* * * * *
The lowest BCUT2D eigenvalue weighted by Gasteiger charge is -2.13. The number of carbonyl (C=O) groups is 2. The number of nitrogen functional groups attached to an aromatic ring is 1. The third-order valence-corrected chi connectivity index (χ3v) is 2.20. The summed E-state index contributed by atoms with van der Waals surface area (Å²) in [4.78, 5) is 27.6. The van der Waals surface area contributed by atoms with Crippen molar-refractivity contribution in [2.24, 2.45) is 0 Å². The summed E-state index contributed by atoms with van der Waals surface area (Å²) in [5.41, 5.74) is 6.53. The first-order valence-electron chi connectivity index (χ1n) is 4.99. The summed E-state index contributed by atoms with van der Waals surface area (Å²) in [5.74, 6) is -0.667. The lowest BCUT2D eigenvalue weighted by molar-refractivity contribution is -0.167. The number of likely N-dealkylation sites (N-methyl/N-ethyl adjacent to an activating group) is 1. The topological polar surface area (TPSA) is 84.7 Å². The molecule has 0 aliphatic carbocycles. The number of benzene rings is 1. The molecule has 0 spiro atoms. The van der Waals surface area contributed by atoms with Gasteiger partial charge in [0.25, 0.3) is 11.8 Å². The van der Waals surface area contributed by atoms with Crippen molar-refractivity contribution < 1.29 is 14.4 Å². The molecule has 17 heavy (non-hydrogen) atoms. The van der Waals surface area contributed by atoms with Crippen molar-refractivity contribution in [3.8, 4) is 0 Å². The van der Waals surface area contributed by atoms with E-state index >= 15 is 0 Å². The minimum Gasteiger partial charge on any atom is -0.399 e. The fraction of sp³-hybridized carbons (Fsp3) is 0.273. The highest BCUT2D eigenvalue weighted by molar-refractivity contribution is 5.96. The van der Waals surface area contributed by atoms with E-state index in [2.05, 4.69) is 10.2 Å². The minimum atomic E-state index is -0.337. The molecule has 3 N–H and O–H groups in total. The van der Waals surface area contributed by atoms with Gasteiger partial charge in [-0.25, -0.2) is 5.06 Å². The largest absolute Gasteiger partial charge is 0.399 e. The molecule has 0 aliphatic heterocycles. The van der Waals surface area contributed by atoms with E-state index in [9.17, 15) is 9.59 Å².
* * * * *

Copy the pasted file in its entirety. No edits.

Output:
The lowest BCUT2D eigenvalue weighted by Gasteiger charge is -2.13. The number of carbonyl (C=O) groups is 2. The number of nitrogen functional groups attached to an aromatic ring is 1. The third-order valence-corrected chi connectivity index (χ3v) is 2.20. The summed E-state index contributed by atoms with van der Waals surface area (Å²) in [4.78, 5) is 27.6. The van der Waals surface area contributed by atoms with Crippen molar-refractivity contribution in [2.24, 2.45) is 0 Å². The summed E-state index contributed by atoms with van der Waals surface area (Å²) in [5.41, 5.74) is 6.53. The first-order valence-electron chi connectivity index (χ1n) is 4.99. The summed E-state index contributed by atoms with van der Waals surface area (Å²) in [5.74, 6) is -0.667. The lowest BCUT2D eigenvalue weighted by molar-refractivity contribution is -0.167. The number of likely N-dealkylation sites (N-methyl/N-ethyl adjacent to an activating group) is 1. The topological polar surface area (TPSA) is 84.7 Å². The molecule has 0 aliphatic carbocycles. The number of benzene rings is 1. The molecule has 0 spiro atoms. The van der Waals surface area contributed by atoms with Gasteiger partial charge in [0.25, 0.3) is 11.8 Å². The van der Waals surface area contributed by atoms with Crippen molar-refractivity contribution < 1.29 is 14.4 Å². The molecule has 17 heavy (non-hydrogen) atoms. The van der Waals surface area contributed by atoms with Crippen molar-refractivity contribution in [3.8, 4) is 0 Å². The van der Waals surface area contributed by atoms with E-state index >= 15 is 0 Å². The minimum Gasteiger partial charge on any atom is -0.399 e. The fraction of sp³-hybridized carbons (Fsp3) is 0.273. The highest BCUT2D eigenvalue weighted by molar-refractivity contribution is 5.96. The van der Waals surface area contributed by atoms with E-state index in [2.05, 4.69) is 10.2 Å². The minimum atomic E-state index is -0.337. The molecule has 3 N–H and O–H groups in total. The van der Waals surface area contributed by atoms with Gasteiger partial charge in [-0.25, -0.2) is 5.06 Å². The largest absolute Gasteiger partial charge is 0.399 e. The molecule has 0 aliphatic heterocycles. The van der Waals surface area contributed by atoms with E-state index in [9.17, 15) is 9.59 Å².